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Information overload: beyond better filters

Six years ago, NYU professor and author Clay Shirky, affirmed that “the problem is filter failure, not information overload.” The problem of having more information around than what we can possibly process has been with us since ancient times. As long as we can have good filters to separate the good from the bad, having more information is better than its alternative: not having enough information.

Many people disagreed with him, including Nathan Zeldes, who wrote a passionate piece back in 2010, entitled “Yes it IS Information Overload, Clay Shirky, not only Filter Failure”:

The problem of Information Overload as I see it, the one that’s robbing millions of people of their productivity, sanity and quality of life, is definitely new, going back to the proliferation of email in the nineties. It is not that there’s a lot of information; it is that there’s a lot more information that we are expected to read than we have time to read it in. It’s about the dissonance between that requirement and our ability to comply with it, and this requirement was not there in Alexandria or in Gutenberg’s Europe: you were free to read only what you wanted to and had time for. This is what has changed, not just the filtering. Take email: the real problem isn’t spam, which is easily dealt with; it’s the scores or hundreds of work-related messages you receive each day, and the fact that replying intelligently to even the fraction that is really important forces many to work late into the night, 7 days a week. This is an intensely real nightmare for managers, engineers, and many others.

Clearly, no matter who’s right or wrong on this debate, we are all witnessing a stalemate: the problem has not gone away and no easy solution is in sight. A look at Google Trends since 2008 shows that our obsession with “information overload” goes up and down throughout the years, but it’s currently almost at the same point where it was 6 years ago:

Google Trends - Information Overload - From 2008 to now
Google Trends – Information Overload – From 2008 to now

Even though a clear solution for this issue has not emerged yet, fragments of it are maturing all over the place. Gmail’s ability to sort out the inbox into Primary, Social, and Promotions is a good start, as not all emails are the same. Flipboard and Zite showed  that news curation and aggregation can be done above the level of individuals picking their own RSS feeds. Twitter showed the significance of trending topics. Social platforms often rely on social interactions such as likes and comments to determine relevance. Inbox by Google, still in Beta, is also promising and shows a glimpse of what the future may look like. All this seems to indicate that Clay Shirky was onto something when pointing out that better filters were needed to deal with the dilemma of “too much information, not enough time”. However, a complete solution to it will need to resolve two other challenges.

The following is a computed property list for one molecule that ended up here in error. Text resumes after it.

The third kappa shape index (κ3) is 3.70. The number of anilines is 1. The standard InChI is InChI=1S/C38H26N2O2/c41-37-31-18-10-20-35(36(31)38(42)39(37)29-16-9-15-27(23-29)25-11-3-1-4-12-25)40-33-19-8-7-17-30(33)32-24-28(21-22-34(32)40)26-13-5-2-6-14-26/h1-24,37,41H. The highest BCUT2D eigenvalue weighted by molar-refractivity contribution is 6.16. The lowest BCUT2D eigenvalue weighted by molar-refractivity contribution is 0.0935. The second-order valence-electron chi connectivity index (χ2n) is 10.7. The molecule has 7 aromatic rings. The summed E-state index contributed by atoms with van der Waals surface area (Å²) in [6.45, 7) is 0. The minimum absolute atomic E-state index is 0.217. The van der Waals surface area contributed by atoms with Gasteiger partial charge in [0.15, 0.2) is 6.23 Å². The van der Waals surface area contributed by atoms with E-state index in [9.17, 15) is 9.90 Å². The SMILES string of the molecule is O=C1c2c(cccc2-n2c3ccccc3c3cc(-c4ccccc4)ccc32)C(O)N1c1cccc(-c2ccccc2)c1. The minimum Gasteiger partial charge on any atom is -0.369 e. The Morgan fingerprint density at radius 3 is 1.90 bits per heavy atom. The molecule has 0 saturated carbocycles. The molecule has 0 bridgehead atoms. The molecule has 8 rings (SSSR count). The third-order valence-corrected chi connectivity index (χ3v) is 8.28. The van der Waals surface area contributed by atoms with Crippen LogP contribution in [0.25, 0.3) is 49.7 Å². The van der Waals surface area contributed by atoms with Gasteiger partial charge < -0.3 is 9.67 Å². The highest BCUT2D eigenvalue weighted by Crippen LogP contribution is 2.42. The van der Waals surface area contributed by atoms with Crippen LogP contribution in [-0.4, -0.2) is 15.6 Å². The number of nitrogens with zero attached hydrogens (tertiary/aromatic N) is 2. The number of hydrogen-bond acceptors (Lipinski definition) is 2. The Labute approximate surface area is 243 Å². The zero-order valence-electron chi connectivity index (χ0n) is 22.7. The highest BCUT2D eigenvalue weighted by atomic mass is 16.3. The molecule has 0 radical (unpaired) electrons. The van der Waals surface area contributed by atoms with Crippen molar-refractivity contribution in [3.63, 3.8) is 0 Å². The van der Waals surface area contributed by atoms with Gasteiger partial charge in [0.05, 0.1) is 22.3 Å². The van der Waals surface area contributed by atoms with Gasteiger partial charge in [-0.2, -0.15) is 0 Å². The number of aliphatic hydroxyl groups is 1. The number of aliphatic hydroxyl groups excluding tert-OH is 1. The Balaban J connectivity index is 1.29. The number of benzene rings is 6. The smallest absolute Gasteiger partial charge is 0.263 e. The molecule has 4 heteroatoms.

The first challenge is to bridge the enormous gap between those who found ways to process information faster and those who never adapted to it. In a world where everybody’s inbox and outbox fill out at the same speed, nobody cares about information overload. We are all as good or as bad as the next person. The stress comes from the uneven flow: water is coming in faster than we can take it out. To level the playing field, we must come up with communications platforms that both our kids and our grandparents can use without significant learning effort.

The second challenge is to reduce complexity by bringing the abstraction one level up. Email is just too granular, the equivalent of binary code compared to natural language. Social platforms helped a bit, but – keeping with the metaphor – they are still pretty much like the Assembly language of communications. They represent a step in the right direction, but by no means are they the final solution.

Obviously, we are not there yet, and may be still years away from finally finding something significantly better than the good old triumvirate of classic enterprise communications: meetings, phone, and email. But it’s important to note that we won’t solve the core problem of information overload by inventing solutions that are increasingly more complex to use. Whatever comes next must be focused on the same user inclusion and simplicity principles that made their predecessors so successful and long lasting.

Aaron Kim

Aaron Kim is the Head of Digital Social Collaboration at the Royal Bank of Canada, and led the efforts to bring social business and social collaboration to an organization of 79,000 employees. He’s also been a public speaker at several events across the globe, from the Web 2.0 Expo to JiveWorld, from Singapore to Barcelona. He has a passion for innovation and for making work smarter, more meaningful and rewarding to all. Born and raised in Brazil, to a Korean father and Japanese mother, he also volunteers in several diversity initiatives, inside and outside RBC. In the past, he worked as a consultant both at IBM Canada and Unisys Brazil, having played the roles of solutions architect, Basel II analyst, performance engineer, Java programmer, Unix administrator and environmental biologist. He holds an MBA from the University of Toronto, and a bachelor’s degree in Biology from the Universidade de São Paulo. He lives in Toronto, Canada, is married to Tania and have a son, Lucas.

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